The Enterprise has four hulls: the saucer hull, the main engine hull, and the two aux engine hulls as shown above.
From the outside of the ship to any point on the interior of the ship at least three walls will be found for abiding by the design philosophy of triple redundancy for all key systems. The first wall, the outermost wall, creates the exterior surface of the ship. This is made of aluminum because aluminum is a proven material for handling the extreme temperature variations that the ship’s exterior surface must tolerate as the ship moves about in space.
The inner walls of the ship will be made of composite materials because they are lighter, stronger, and provide better shielding from radiation. These inner walls can also withstand the extreme temperature cycling that occurs in space, but perhaps not for years and years like aluminum can. But the composite walls can tolerate the temperature extremes for awhile as might be needed in case the aluminum exterior is ever damaged such as during a meteor strike or collision of some type. The inner walls then can take over the function of the outer aluminum wall until the aluminum can be repaired.
Except for the donut-shaped cavity in the saucer hull that houses the gravity wheel, the standard wall plan used in all four hulls is shown to the right.
The standard triple walls shown achieve 2.5 gram/cm2 of passive radiation shielding. The large 8 foot gap between the outermost wall and the middle wall is to provide a space for workers working on either of these walls. Also, this space allows for future upgrades to the hulls. Perhaps in the future active shielding equipment will be installed in the 8 foot space. Ideally, a future upgrade could provide an active shielding system to protect the whole ship from radiation in space.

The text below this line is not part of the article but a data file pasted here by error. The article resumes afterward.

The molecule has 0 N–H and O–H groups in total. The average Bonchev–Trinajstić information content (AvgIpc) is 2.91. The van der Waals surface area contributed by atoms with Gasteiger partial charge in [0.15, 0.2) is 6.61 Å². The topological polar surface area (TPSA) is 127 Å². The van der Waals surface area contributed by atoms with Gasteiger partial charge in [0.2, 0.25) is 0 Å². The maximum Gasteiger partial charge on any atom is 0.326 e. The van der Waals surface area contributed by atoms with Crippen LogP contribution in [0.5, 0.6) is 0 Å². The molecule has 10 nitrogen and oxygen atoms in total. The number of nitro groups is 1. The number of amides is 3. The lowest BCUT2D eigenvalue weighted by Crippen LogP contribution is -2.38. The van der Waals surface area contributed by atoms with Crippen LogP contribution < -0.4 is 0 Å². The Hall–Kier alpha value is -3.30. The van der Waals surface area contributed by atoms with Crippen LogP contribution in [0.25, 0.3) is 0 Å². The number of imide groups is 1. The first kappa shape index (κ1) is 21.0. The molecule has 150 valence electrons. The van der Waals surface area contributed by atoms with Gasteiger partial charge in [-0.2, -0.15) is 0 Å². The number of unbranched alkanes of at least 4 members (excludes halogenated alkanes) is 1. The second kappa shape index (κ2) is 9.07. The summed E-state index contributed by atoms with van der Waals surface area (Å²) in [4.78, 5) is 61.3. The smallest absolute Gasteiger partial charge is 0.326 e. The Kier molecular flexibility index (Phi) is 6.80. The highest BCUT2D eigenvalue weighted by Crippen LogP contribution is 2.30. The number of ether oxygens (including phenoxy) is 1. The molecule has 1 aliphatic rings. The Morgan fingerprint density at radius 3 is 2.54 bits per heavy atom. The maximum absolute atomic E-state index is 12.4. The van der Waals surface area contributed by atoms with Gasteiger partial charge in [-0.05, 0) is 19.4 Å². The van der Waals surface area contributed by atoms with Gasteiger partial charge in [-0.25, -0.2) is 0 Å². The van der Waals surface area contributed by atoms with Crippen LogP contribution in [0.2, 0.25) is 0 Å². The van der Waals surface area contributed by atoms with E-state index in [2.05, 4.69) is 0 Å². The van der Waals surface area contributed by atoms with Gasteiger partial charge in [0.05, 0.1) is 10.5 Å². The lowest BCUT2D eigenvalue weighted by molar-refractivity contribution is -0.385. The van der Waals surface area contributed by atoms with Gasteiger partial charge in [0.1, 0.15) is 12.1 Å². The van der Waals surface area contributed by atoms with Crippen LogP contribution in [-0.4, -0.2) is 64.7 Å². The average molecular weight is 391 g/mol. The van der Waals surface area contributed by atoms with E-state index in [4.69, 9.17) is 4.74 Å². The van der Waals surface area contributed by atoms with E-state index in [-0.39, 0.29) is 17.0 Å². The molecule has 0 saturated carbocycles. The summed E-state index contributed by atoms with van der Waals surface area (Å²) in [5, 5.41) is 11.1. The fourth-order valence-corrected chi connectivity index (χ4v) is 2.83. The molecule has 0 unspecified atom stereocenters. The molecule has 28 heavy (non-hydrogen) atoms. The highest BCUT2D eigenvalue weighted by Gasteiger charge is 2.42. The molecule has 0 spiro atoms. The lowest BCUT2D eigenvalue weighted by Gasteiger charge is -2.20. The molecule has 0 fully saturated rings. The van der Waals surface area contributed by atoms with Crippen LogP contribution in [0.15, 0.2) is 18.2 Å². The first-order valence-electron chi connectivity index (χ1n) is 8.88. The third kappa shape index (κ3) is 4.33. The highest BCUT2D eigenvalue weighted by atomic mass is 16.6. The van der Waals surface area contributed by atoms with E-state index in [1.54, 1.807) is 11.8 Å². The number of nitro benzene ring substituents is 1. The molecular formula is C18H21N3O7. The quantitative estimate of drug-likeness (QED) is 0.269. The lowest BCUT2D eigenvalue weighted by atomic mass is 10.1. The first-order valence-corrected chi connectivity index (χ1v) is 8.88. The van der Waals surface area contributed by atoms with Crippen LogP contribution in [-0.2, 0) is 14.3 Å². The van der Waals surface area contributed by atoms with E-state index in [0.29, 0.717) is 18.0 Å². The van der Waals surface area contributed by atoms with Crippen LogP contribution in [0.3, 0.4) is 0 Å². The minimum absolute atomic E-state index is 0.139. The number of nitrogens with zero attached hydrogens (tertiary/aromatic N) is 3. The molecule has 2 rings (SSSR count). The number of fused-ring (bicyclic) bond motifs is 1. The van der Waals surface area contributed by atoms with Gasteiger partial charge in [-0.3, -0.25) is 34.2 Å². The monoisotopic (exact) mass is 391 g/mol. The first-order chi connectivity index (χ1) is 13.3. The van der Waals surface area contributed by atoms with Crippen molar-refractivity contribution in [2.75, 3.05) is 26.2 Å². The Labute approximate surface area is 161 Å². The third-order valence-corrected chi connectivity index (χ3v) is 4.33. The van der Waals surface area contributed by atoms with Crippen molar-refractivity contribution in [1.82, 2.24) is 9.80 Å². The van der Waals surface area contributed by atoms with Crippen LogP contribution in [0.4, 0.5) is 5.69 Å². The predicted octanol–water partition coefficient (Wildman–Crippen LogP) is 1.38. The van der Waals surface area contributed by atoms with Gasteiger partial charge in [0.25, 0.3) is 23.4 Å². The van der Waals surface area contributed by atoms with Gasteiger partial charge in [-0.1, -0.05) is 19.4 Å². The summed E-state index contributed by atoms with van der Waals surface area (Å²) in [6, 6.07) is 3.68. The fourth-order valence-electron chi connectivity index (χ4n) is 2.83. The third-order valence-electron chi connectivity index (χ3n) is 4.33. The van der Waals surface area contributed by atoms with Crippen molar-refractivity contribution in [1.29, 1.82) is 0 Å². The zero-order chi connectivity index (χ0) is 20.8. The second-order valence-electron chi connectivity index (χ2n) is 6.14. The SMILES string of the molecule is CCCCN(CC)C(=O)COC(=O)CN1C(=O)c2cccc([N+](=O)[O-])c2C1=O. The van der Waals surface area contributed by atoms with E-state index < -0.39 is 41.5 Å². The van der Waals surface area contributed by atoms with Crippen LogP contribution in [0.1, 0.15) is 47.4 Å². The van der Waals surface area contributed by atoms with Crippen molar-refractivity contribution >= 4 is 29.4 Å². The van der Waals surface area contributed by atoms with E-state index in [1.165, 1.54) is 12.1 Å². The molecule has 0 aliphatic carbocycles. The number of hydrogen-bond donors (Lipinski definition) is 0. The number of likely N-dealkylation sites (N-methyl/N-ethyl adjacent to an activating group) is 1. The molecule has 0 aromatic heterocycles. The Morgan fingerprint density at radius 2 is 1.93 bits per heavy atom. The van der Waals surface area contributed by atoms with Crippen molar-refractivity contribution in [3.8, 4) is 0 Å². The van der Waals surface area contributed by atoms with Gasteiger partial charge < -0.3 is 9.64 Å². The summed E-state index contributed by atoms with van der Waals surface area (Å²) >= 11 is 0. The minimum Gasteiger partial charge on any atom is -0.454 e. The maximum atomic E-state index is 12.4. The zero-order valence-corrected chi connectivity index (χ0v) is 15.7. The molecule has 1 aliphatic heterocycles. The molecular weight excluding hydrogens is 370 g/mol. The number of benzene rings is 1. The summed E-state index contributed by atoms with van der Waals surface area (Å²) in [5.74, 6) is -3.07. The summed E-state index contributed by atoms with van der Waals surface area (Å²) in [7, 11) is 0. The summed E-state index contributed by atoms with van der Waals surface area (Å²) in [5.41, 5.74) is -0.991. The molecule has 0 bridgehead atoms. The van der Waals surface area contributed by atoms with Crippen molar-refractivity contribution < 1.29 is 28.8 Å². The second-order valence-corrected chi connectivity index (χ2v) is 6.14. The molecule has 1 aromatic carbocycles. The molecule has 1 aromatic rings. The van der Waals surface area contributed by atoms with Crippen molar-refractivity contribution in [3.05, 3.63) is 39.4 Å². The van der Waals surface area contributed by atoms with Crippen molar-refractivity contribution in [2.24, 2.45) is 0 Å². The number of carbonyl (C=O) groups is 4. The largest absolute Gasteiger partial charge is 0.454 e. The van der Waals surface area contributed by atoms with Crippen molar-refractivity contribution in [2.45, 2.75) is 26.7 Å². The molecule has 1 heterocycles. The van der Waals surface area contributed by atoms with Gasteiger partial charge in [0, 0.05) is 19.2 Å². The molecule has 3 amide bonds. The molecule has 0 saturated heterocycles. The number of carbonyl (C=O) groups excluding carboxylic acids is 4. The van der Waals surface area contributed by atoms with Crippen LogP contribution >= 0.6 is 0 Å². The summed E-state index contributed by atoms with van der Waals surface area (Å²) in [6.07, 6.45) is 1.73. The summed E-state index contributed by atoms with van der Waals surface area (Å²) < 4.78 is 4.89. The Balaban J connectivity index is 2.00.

For inside of the pods in the gravity wheel, more shielding is used since people will spend much more time in these pods than in the lesser shielded gravityless places in other parts of the ship. For these pods, four walls exist from the outside of the ship to the inside of a pod. The outer two walls are for the donut-shaped stationary cavity in the saucer hull that houses the floating gravity wheel, and the two other walls are for the pod in the rotating gravity wheel. These walls are collectively thicker than in other places of the ship to give more shielding but also to give them more mechanical strength to assure that the gravity wheel and the donut-shaped cavity are sturdy and will not come apart in the case of an emergency that somehow perturbs the normal operation of the gravity wheel. Shown below are the four walls. These walls collectively provide 6.25 gram/cm2 of shielding.
For estimates of the mass of the walls for all four hulls and all internal support structures (ribs, trusses, beams, lattice-work on walls, etc.), see this spreadsheet. The net mass of these combined structures is 60 million pounds as shown in the spreadsheet. This 60 million pound value is also used when rolling up the grand total mass of everything in the Enterprise (see table at the bottom of this page).